During the Festival of Sacrifice, Fatimid rulers publicly sacrificed a camel. Maribel Fierro discusses the political and religious significance of this ritual, and traces later versions under other dynasties. She argues a visual re-imagination even appears on the mantle of the Norman king of Sicily.
When the first Muslims came to Yemen, they came across thousands of ancient inscriptions, written centuries before by South Arabia’s pre-Islamic rulers. Medieval Muslims came to re-interpret these inscriptions to fit their own worldviews, from ancient warnings to memories of heroic deeds.
The borders created by the colonial powers in the Middle East were not only lines drawn on a map, but also a physical and juridical reality. In this blog, Mattia Serra discusses the local consequences of the imposition of the Palestine-Lebanon border in the Mandates period.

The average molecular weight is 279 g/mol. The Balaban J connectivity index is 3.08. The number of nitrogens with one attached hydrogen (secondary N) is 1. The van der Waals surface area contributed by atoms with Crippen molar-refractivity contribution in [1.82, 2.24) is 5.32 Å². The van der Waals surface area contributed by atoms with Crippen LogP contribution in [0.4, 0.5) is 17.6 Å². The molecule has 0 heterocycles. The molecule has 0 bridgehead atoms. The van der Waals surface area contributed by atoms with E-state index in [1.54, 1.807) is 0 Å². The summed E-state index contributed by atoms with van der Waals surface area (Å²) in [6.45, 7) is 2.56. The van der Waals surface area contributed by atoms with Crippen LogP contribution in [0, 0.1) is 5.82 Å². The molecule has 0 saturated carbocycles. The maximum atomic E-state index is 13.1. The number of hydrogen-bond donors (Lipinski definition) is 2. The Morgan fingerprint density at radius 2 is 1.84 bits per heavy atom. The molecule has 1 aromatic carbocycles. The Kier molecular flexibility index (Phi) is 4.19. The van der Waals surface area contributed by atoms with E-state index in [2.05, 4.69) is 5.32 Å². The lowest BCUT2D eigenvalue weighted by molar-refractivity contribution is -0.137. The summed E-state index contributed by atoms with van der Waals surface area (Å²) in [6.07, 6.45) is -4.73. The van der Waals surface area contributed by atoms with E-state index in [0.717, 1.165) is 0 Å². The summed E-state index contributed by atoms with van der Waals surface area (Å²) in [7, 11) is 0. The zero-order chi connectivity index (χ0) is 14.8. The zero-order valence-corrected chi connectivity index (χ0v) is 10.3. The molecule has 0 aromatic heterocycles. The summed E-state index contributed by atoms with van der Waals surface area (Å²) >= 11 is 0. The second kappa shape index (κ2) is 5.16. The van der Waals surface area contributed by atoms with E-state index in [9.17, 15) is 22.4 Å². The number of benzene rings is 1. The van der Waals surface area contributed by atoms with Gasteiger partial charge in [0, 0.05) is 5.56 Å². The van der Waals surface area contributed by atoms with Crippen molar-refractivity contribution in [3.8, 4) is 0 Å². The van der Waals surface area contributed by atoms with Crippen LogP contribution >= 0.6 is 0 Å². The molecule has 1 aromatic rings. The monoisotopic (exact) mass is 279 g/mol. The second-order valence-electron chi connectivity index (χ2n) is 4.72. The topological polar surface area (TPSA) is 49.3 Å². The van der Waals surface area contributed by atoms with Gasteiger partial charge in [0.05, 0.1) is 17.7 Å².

Peter Webb discusses the shortcomings of studying printed editions of Arabic sources, and introduces a new Leiden initiative designed to help overcome the pitfalls: Mouse&Manuscript, a free online suite of lessons covering the essentials of how to read Middle Eastern manuscripts.
Like in any other metropole of the early modern world, city fires formed an imminent danger in Ottoman Istanbul. The diplomatic representatives of the Netherlands reported dozens of these fire incidents from their Dutch Palace in the Galata district, not only as spectators but also as victims.